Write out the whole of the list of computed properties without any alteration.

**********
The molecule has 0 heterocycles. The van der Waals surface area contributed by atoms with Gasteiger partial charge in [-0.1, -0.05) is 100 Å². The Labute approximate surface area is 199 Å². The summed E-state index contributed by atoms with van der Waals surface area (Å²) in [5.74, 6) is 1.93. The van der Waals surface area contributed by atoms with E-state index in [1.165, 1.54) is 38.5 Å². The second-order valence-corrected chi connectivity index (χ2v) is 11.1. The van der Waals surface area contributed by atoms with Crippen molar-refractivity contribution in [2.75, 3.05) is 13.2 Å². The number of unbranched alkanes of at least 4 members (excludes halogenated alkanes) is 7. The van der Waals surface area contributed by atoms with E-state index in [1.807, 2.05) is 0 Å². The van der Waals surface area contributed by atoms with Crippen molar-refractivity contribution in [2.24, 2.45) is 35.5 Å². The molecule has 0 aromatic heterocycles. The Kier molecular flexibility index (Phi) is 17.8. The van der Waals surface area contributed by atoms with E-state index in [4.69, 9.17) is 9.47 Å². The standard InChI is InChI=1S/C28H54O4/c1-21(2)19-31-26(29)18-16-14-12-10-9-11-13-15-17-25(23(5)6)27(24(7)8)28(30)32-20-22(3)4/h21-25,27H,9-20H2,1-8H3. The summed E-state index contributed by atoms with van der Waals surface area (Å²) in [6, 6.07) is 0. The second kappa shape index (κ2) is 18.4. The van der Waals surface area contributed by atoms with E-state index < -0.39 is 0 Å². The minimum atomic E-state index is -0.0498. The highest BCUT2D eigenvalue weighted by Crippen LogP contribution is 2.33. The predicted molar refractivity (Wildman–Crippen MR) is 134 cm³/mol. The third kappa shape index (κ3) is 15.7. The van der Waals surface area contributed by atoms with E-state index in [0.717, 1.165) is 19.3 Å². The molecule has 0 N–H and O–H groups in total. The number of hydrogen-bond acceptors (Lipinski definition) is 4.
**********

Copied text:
The molecule has 0 heterocycles. The van der Waals surface area contributed by atoms with Gasteiger partial charge in [-0.1, -0.05) is 100 Å². The Labute approximate surface area is 199 Å². The summed E-state index contributed by atoms with van der Waals surface area (Å²) in [5.74, 6) is 1.93. The van der Waals surface area contributed by atoms with E-state index in [1.165, 1.54) is 38.5 Å². The second-order valence-corrected chi connectivity index (χ2v) is 11.1. The van der Waals surface area contributed by atoms with Crippen molar-refractivity contribution in [2.75, 3.05) is 13.2 Å². The number of unbranched alkanes of at least 4 members (excludes halogenated alkanes) is 7. The van der Waals surface area contributed by atoms with E-state index in [1.807, 2.05) is 0 Å². The van der Waals surface area contributed by atoms with Crippen molar-refractivity contribution in [2.24, 2.45) is 35.5 Å². The molecule has 0 aromatic heterocycles. The Kier molecular flexibility index (Phi) is 17.8. The van der Waals surface area contributed by atoms with E-state index in [4.69, 9.17) is 9.47 Å². The standard InChI is InChI=1S/C28H54O4/c1-21(2)19-31-26(29)18-16-14-12-10-9-11-13-15-17-25(23(5)6)27(24(7)8)28(30)32-20-22(3)4/h21-25,27H,9-20H2,1-8H3. The summed E-state index contributed by atoms with van der Waals surface area (Å²) in [6, 6.07) is 0. The second kappa shape index (κ2) is 18.4. The van der Waals surface area contributed by atoms with E-state index < -0.39 is 0 Å². The minimum atomic E-state index is -0.0498. The highest BCUT2D eigenvalue weighted by Crippen LogP contribution is 2.33. The predicted molar refractivity (Wildman–Crippen MR) is 134 cm³/mol. The third kappa shape index (κ3) is 15.7. The van der Waals surface area contributed by atoms with E-state index in [0.717, 1.165) is 19.3 Å². The molecule has 0 N–H and O–H groups in total. The number of hydrogen-bond acceptors (Lipinski definition) is 4.